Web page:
Heller T, Lessells RJ, Wallrauch C, Brunetti E. Tuberculosis pericarditis with cardiac tamponade: management in the resource-limited setting. Am J Trop Med Hyg. 2010;83(6):1311–4.PubMedCentralPubMedCrossRefGoogle Scholar
  89. 89.
    Giordani MT, Brunetti E, Binazzi R, Benedetti P, Stecca C, Goblirsch S, et al. Extrapulmonary mycobacterial infections in a cohort of HIV-positive patients: ultrasound experience from Vicenza, Italy. Infection. 2013;41(2):409–14.PubMedCrossRefGoogle Scholar
  90. 90.
    Heller T, Wallrauch C, Goblirsch S, Brunetti E. Focused assessment with sonography for HIV-associated tuberculosis (FASH): a short protocol and a pictorial review. Crit Ultrasound J. 2012;4(1):21.PubMedCentralPubMedCrossRefGoogle Scholar
  91. 91.
    dos Santos RP, Scheid KL, Willers DM, Goldani LZ. Comparative radiological features of disseminated disease due to Mycobacterium tuberculosis vs non-tuberculosis mycobacteria among AIDS patients in Brazil. BMC Infect Dis. 2008;8:24. PubMedCentralPubMedCrossRefGoogle Scholar
  92. 92.
    van Hoving DJ, Lamprecht HH, Stander M, Vallabh K, Fredericks D, Louw P, et al. Adequacy of the emergency point-of-care ultrasound core curriculum for the local burden of disease in South Africa. Emerg Med J. 2013;30(4):312–5.PubMedCrossRefGoogle Scholar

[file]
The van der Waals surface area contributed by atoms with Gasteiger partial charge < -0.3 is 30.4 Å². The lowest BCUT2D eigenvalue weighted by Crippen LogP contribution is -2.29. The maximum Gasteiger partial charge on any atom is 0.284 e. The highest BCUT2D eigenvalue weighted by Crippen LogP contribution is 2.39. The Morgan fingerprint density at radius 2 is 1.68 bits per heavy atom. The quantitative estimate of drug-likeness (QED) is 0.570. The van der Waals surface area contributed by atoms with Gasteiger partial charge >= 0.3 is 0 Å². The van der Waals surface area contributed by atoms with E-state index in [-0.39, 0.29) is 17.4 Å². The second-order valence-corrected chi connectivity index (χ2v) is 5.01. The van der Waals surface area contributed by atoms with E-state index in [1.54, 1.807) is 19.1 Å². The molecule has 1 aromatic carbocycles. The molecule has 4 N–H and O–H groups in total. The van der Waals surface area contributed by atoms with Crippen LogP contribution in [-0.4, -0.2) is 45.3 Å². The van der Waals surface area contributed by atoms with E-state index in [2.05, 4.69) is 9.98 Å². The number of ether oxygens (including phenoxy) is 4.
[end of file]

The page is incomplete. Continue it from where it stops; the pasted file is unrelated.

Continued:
93. 93.
    Heller T, Goblirsch S, Bahlas S, Ahmed M, Giordani MT, Wallrauch C, et al. Diagnostic value of FASH ultrasound and chest X-ray in HIV-co-infected patients with abdominal tuberculosis. Int J Tuberc Lung Dis. 2013;17(3):342–4.PubMedCrossRefGoogle Scholar
  94. 94.
    Heller T, Wallrauch C, Brunetti E, Giordani MT. Changes of FASH ultrasound findings in TB-HIV patients during anti-tuberculosis treatment. Int J Tuberc Lung Dis. 2014;18(7):837–9.PubMedCrossRefGoogle Scholar
  95. 95.
    Belard S, Heller T, Grobusch MP, Zar HJ. Point-of-care ultrasound: a simple protocol to improve diagnosis of childhood tuberculosis. Pediatr Radiol. 2014;44(6):679–80.PubMedCrossRefGoogle Scholar
  96. 96.•
    Heller T, Goblirsch S, Wallrauch C, Lessells R, Brunetti E. Abdominal tuberculosis: sonographic diagnosis and treatment response in HIV-positive adults in rural South Africa. Int J Infect Dis. 2010;14 Suppl 3:e108–12. First application of FASH concept in a highly endemic area for HIV/TB co-infection.PubMedCentralPubMedCrossRefGoogle Scholar
  97. 97.
    Vijayaraghavan SB, Kandasamy SV, Arul M, Prabhakar M, Dhinakaran CL, Palanisamy R. Spectrum of high-resolution sonographic features of urinary tuberculosis. J Ultrasound Med. 2004;23(5):585–94.PubMedGoogle Scholar
  98. 98.